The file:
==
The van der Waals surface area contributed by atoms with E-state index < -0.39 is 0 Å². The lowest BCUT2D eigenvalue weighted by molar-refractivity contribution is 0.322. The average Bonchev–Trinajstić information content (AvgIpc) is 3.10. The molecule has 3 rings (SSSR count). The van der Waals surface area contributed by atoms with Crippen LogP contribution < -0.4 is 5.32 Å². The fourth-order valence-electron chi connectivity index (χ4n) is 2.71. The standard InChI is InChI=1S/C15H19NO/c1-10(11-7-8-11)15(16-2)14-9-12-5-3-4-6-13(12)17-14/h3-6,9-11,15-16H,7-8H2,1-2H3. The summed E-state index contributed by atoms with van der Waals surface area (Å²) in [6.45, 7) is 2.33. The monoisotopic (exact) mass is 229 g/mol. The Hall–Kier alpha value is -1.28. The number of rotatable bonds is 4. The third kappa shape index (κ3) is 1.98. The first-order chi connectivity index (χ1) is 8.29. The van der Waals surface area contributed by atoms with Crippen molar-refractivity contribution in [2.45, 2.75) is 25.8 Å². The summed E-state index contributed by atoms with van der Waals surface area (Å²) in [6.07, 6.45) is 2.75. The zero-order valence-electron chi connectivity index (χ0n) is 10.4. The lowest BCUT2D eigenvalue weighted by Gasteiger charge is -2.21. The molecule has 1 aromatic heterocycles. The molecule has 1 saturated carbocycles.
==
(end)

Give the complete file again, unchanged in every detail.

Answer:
The van der Waals surface area contributed by atoms with E-state index < -0.39 is 0 Å². The lowest BCUT2D eigenvalue weighted by molar-refractivity contribution is 0.322. The average Bonchev–Trinajstić information content (AvgIpc) is 3.10. The molecule has 3 rings (SSSR count). The van der Waals surface area contributed by atoms with Crippen LogP contribution < -0.4 is 5.32 Å². The fourth-order valence-electron chi connectivity index (χ4n) is 2.71. The standard InChI is InChI=1S/C15H19NO/c1-10(11-7-8-11)15(16-2)14-9-12-5-3-4-6-13(12)17-14/h3-6,9-11,15-16H,7-8H2,1-2H3. The summed E-state index contributed by atoms with van der Waals surface area (Å²) in [6.45, 7) is 2.33. The monoisotopic (exact) mass is 229 g/mol. The Hall–Kier alpha value is -1.28. The number of rotatable bonds is 4. The third kappa shape index (κ3) is 1.98. The first-order chi connectivity index (χ1) is 8.29. The van der Waals surface area contributed by atoms with Crippen molar-refractivity contribution in [2.45, 2.75) is 25.8 Å². The summed E-state index contributed by atoms with van der Waals surface area (Å²) in [6.07, 6.45) is 2.75. The zero-order valence-electron chi connectivity index (χ0n) is 10.4. The lowest BCUT2D eigenvalue weighted by Gasteiger charge is -2.21. The molecule has 1 aromatic heterocycles. The molecule has 1 saturated carbocycles.